I obtained my Honours B.Sc. in Physics in 1995 from McMaster University in Hamilton, ON, Canada. I completed my Ph.D. in Physics in 1998, also from McMaster University. From 1999 to 2000, I was a post-doctoral fellow in the Nuclear Science Division at Lawrence Berkeley National Laboratory (LBNL) in Berkeley, CA, U.S.A.
After completing my postdoctoral research at LBNL, I joined the Department of Physics at the University of Guelph as an Assistant Professor in January 2001. I was tenured in 2003 and promoted to Associate Professor in 2004. I was promoted to Professor in 2007.
referee for numerous international research journals, and have reviewed funding applications for the Natural Sciences and Engineering Research Council of Canada (NSERC), the United States Department of Energy (DOE), the United Kingdom Science and Technology Facilities Council (STFC) and the Research Council of Norway.
served on NSERC’s Long-Range (2006-2016) Planning Committee for Subatomic Physics in Canada and on the Search Committees for the Director of TRIUMF, Canada’s national laboratory for nuclear and particle physics, in both 2006 and 2013-14.
served on numerous NSERC and U.S. DOE technical review committees, the NSERC Subatomic Physics Evaluation Section, the TRIUMF Director’s Policy and Planning Advisory Committee (PPAC), and the Senate of the University of Guelph.
member of the Board of Directors of SNOLAB from 2013 to 2018 serving as Vice Chair (2016-17) and Chair (2017-18).
John Charles Polanyi Prize in Physics (2001) from the Government of Ontario
Research Innovation Award (2002) from the Research Corporation in Arizona, U.S.A.
Premier’s Research Excellence Award (2002) from the Ontario Ministry of Research and Innovation.
Presidential Distinguished Professor Award (2002-04) from the University of Guelph
University of Guelph Research Chair in Subatomic Physics from 2003 to 2009
Herzberg Medal of the Canadian Association of Physicists (2008), and in 2009 an
E.W.R. Steacie Memorial Fellowship from the Natural Sciences and Engineering Research Council of Canada (NSERC) (2009)
Tier I Canada Research Chair in Gamma-Ray Spectroscopy and Rare Isotope Physics (2010-present)
My research uses the atomic nucleus as a laboratory for studying a variety of physics topics, ranging from the microscopic description of collective excitation modes in finite quantum systems, to precision tests of the electroweak Standard Model of particle physics and the search for new physics beyond it. These studies are performed with state-of-the-art multi-detector arrays of high-purity germanium (HPGe) crystals to detect the energetic light, or gamma-rays, emitted by the atomic nucleus. These detection systems include the TRIUMF-ISAC Gamma-Ray Escape Suppressed Spectrometer (TIGRESS), which was constructed through an $8M grant received from the Natural Sciences and Engineering Research Council of Canada (NSERC) in 2003. I am also the Project Leader for Gamma-Ray Infrastructure For Fundamental Investigations of Nuclei (GRIFFIN), an advanced new high-efficiency $8.9 M gamma-ray spectrometer funded jointly by the Canada Foundation for Innovation (CFI), TRIUMF and the University of Guelph. My group, together with our national and international collaborators, operate these large gamma-ray spectrometers at the Isotope Separator and Accelerator (ISAC) radioactive ion beam facility at the TRIUMF laboratory in Vancouver, the world’s highest power on-line isotope separator facility. Analysis of the data from these experiments is carried out in-house at the University of Guelph. My recent and current research activities include:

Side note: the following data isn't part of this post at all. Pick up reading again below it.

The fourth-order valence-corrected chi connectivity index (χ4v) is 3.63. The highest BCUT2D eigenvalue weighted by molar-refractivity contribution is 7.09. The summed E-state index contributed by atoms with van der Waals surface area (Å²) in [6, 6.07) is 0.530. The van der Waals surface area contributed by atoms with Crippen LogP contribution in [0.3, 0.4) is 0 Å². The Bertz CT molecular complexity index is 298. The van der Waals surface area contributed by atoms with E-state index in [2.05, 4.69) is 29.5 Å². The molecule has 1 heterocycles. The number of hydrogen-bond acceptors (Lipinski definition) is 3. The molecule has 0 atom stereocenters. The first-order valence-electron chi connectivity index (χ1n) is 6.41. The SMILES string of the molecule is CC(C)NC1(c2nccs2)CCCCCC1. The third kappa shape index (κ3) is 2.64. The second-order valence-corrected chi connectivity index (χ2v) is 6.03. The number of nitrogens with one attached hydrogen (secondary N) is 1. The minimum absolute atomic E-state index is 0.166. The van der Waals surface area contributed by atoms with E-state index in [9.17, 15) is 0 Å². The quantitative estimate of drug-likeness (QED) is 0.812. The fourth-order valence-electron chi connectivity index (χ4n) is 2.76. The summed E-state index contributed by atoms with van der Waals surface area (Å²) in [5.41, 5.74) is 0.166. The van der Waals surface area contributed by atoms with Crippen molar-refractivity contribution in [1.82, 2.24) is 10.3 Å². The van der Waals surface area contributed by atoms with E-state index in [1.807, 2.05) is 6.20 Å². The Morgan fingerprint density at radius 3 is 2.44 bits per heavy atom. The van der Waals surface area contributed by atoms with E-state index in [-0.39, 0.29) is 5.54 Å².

Studies of the evolution of nuclear shell structure in rare isotopes through decay and in-beam gamma-ray spectroscopy at ISAC. These measurements provide new insights into the behaviour of the complex nuclear quantum many-body system and deepen our understanding of the processes by which the chemical elements have been, and continue to be, synthesized in explosions of ancient stars.
High-precision lifetime and branching ratio measurements for a special class of nuclear transformations known as superallowed Fermi beta decays. These measurements improve our knowledge of the breaking of an approximate symmetry of the strong nuclear force known as isospin caused by Coulomb and charge-dependent forces in the nucleus. They thus provide demanding tests of our current understanding of the fundamental interactions of the basic building block of nature embodied in the Standard Model of particle physics.
For more details on these research activities and others, please see the Nuclear Physics Group.